Fidget Spinners – Marketing Toys in a Newer Generation

Held between two fingers and spun like a little fan, these small gadgets have experienced what I can only foresee as a meteoric rise in popularity. It is difficult to explain what games or toys gain popularity and which ones flop spectacularly and even to many companies that have been very profitable producing toys or games, it is a gamble.

Last summer, I worked in the marketing department in a startup app development company. What surprised me the most was not the number of profit-sharing employees, or the incredible youth movement that drove the company, but the sheer number of games produced by this small company.  We operated in a number of small teams engaging in sprints – work schedules that spanned a few months with objectives that we needed to hit every week. I was involved in four sprints at a time and the company juggled around 15 projects at any given time.

When I first heard about fidget spinners, I chuckled. In a world moving methodically towards digital entertainment, I was more than a little surprised to see these plastic toys capture the interest of a young population that grew up with technology. The recent trends were tied into developing technology in increasingly advanced and available mobile games, as well as gadgets like drones and smart watches. Everywhere I looked, people spent more time with their eyes glued to screens than their surroundings.

So, what were so special about these spinning toys? One of my friends told me that they reminded him of Beyblades – the game where you had a spinning top hit another spinning top to knock your opponent out of a ring. These tops, with custom add-ons to make it look cooler, were one of the staple toys of my childhood. Our conversation gravitated towards the popular toys of our generation – Pokemon trading cards, yoyos, putty, Yu-gi-oh and more.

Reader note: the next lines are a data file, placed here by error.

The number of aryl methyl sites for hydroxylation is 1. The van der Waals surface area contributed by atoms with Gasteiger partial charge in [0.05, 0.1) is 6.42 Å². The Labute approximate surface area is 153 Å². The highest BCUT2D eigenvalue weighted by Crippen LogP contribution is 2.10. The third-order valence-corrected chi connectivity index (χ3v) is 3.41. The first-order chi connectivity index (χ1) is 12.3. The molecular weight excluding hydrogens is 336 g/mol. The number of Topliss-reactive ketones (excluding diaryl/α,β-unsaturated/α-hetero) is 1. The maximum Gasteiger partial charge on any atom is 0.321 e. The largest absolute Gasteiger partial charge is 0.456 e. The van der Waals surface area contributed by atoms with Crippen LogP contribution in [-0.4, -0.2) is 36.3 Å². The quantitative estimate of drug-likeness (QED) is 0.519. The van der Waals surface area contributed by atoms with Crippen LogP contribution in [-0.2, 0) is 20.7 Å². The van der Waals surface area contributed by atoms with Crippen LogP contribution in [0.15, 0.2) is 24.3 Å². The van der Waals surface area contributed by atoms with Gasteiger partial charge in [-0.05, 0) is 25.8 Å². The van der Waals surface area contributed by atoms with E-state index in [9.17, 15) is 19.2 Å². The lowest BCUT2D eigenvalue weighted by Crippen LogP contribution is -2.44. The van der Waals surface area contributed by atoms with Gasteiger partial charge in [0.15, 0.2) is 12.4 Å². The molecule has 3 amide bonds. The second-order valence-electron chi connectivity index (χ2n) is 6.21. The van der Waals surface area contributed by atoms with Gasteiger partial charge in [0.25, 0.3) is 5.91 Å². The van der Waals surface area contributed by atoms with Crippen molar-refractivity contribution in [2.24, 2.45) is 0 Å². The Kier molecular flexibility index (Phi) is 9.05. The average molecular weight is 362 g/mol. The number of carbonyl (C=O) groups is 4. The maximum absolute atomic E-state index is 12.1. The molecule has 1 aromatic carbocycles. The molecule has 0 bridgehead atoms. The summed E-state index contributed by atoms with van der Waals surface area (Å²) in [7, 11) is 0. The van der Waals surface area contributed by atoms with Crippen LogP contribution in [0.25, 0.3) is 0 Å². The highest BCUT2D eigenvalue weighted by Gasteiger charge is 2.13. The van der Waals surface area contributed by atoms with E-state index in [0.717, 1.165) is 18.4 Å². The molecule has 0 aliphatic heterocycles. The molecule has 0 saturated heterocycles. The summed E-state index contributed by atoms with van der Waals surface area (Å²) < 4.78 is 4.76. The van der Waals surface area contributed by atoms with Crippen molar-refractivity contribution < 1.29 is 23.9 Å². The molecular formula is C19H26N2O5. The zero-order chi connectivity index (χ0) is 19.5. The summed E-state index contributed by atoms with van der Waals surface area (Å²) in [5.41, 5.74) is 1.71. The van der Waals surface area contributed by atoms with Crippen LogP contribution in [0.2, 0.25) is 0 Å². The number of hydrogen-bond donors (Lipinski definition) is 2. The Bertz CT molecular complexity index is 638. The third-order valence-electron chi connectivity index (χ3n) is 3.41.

All of these toys and games would use up my meager allowance and cause me to beg my parents for more money, which is why advertising to children is so protected and a danger to the current form of marketing over the internet. I realized that many of the toys I desired as a child stemmed from television advertisements that riddled the commercials around my favorite television shows.  The rapid rise of the internet has changed much for toy companies, as television is no longer the dominant way to promote a toy or game.

Look back at the past few years.

Candy Crush and Farmville were some of the top cash cows for their respective companies. Angry Birds was an even bigger story, as their company, Chillingo ended up being sold to Electronic Arts for 20 million, who then boosted the popular app into games across multiple platforms, movies and merchandise.  With such a ludicrous upside, comes an almost insurmountable barrier to determine which game will succeed. Almost 50 000 apps are released in the Apple store each month, so naturally it is hard to stand out among the e-crowds.

Game companies often gamble (and invest) into games becoming viral. Instead of a bulk of money spent into explicit advertising like television, print ads and sponsorships, more and more money is being spent into creating brand ambassadors and spokespeople for a product. It is no longer enough to forcefully market a product like Beyblades – who’s mantra at one point was known to every kid on the playground, a catchy “One, Two, Let it Rip!”

No, game developers and toy producers now gain popularity through a number of ways unavailable to the successful toys of the past. Content curation sites like StumbleUpon have succeeded in promoting the latest gadgets and toys. Instagram and YouTube – content sharing platforms that often connect to people through their reliability and genuine interest in a product. Ironically, they are getting paid to endorse a game or toy, but nevertheless this is how the process has shifted – blossoming into billions of dollars that are taken away from traditional sources of media.

It has become more important to reach pockets of an audience through multiple ambassadors – requiring strategies that are more targeted – than to use blanket advertising to blast you with the same television spot over and over again until you can recite the slogan to the brand.

Do you remember the slogans of some of the new toys?

Out of the 15 projects from the small company I worked at, I think the most successful game was downloaded 3000 times. There is a steep hill to climb to the top of app mountain. Every member of the company was invested in each game and would only make money if it succeeded – they all gambled together. After all, what is a game without a little bit of chance involved?


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